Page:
Cube Yadkin will no longer require a permit for repairs you or your contractor make to your pier or boathouse as long as the repair is “like-for-like”. Here’s how it happened:
In January 2018 the High Rock Lake Association (HRLA) began receiving a lot of conversation and complaints about permits and penalties arising from pier maintenance.
The HRLA learned that Cube Yadkin met with Inspection Department officials of the five counties that surround the Yadkin Project in early 2018. After that meeting, Cube Yadkin posted a guidance document covering Cube Yadkin permit requirements along with a new schedule of permit fees. Cube Yadkin management also made clear that assertive enforcement would be used on
Badin and High Rock to deal with violations of the SMP and permitting policy.
The multitude of complaints the HRLA received in early 2018 convinced the HRLA Board to get involved in finding a solution to the problems our members (and non-members) were facing.
Mr. Todd Yates, a Davidson County Commissioner and a member of the HRLA Board arranged a meeting with NC Department of Insurance (NCDOI) Commissioner Mike Causey. Commissioner Causey directed his engineering staff to work with the HRLA to get a full understanding of the code interpretations and permitting procedures. After reviewing our concerns, the NCDOI staff concluded that a lot of commercial code standards were being applied to piers for single family dwellings. Rather than issue interpretation and clarification documents, NCDOI wisely chose to issue a new NC Residential Code, effective July 1, 2018 that is very clear and concise with respect to standards for piers and docks associated with single or two family private dwellings.
Section R327 of the 2018 North Carolina Residential Code provides a defined set of parameters (limitations) for docks and piers that are exempt from the North Carolina Residential Code and the North Carolina Building Code. According to NCDOI, a property owner planning a structure that does not exceed the limitations may submit certification to the County CEO and a County Building Permit will not be required.
In addition to issuing the 2018 North Carolina Residential Code, NCDOI has issued a Guidance Document to all North Carolina County Inspection Departments providing very direct and clear answers to the questions the HRLA submitted to NCDOI in April 2018. That document, dated June 25, 2018 addresses the permit exemptions, and other issues, including:
· No County permit required for repairs on piers meeting R327 limitations
· No County permit required for repairs on piers when cost of work is less than $15,000.00 and does not involve repair to the load bearing structural components. Railings and decking are not classified as a structural component.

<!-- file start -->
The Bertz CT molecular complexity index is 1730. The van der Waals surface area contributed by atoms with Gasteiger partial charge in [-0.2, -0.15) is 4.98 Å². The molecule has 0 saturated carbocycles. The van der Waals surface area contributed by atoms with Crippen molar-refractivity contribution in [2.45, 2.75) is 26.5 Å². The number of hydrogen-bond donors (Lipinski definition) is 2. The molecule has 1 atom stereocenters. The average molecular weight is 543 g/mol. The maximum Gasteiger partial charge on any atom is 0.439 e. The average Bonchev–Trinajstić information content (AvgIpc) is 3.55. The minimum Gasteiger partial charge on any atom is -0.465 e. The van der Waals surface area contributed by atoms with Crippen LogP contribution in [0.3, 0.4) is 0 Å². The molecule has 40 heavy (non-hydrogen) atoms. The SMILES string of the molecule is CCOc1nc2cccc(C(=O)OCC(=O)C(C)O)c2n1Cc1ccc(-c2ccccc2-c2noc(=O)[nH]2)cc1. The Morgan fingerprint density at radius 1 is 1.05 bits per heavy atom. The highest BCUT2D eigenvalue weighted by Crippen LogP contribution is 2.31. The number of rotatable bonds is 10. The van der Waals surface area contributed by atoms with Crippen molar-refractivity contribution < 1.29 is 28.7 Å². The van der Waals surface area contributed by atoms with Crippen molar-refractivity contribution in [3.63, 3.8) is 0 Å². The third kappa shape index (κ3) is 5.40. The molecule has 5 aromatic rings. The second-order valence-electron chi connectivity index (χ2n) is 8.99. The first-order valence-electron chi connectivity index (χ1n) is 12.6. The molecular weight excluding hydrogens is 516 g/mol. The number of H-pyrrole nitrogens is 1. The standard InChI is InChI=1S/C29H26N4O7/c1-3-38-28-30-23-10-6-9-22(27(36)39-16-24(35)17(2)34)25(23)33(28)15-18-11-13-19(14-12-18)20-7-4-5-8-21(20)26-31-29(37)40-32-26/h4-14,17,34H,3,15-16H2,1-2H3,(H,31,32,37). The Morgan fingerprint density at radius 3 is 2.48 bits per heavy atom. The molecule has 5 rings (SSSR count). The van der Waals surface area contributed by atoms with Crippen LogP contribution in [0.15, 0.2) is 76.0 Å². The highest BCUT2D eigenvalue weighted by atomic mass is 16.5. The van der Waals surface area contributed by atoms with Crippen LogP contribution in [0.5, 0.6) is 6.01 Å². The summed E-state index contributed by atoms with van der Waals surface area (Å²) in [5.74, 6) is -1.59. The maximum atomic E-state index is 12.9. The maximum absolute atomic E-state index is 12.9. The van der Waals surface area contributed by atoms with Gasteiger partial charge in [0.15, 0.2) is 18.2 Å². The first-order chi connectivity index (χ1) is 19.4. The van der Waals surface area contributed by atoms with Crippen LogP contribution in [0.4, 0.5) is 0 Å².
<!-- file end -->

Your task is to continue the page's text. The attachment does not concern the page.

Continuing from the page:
· NC Residential Code does not require handrails or guardrails on piers meeting R327 limitations.
· Replacement of ramp hinge assembly hardware and bolts does not constitute a “repair of load bearing structure” and does not require a County permit unless cost exceeds $15,000.00
· Handicap Accessibility requirements of the NC Building Code do not apply to any private waterway structure associated with one or two-family dwellings.
HRLA Officers met with Davidson County Officials in August to review these changes. Davidson Officials acknowledged the Code changes make a significant change in their approach to Pier Permits and inspections and agree that when pier construction or repair is in accordance with the Residential Code exemptions and NCDOI Guidelines, the County will not require a building Permit or conduct inspections. The lakeside property owner or contractor will fill out an “Exemption Form”, available at county inspection departments or the HRLA website, certify the exemptions, and leave the form with the county inspection office.
Davidson’s Code Enforcement Officer expressed a concern that he believes some people will want a County Building Permit and Inspection of their pier/dock. If that’s your case, you can retain the services of a licensed engineer or architect, have them to prepare a set of signed design documents, present these documents to the County office, pay their permit fee, and Davidson County will issue a building Permit, inspect, and issue a certificate of completion.
The HRLA asked to meet with Rowan County officials, but the county declined. The HRLA believes Rowan will operate in generally the same manner as Davidson.
HRLA Board members met with Cube Yadkin staff in mid-August to review changes to the Building Code, changes in COE procedures, and the effect of these changes to the Cube Yadkin permitting procedures put in place in January 2018.
In late August Cube Yadkin responded to the HRLA concerns in a very positive manner. Cube Yadkin rescinded the January 2018 Permit Requirement table (three columns) and posted a revised Table of Requirements for Permits (dated August 28, 2018).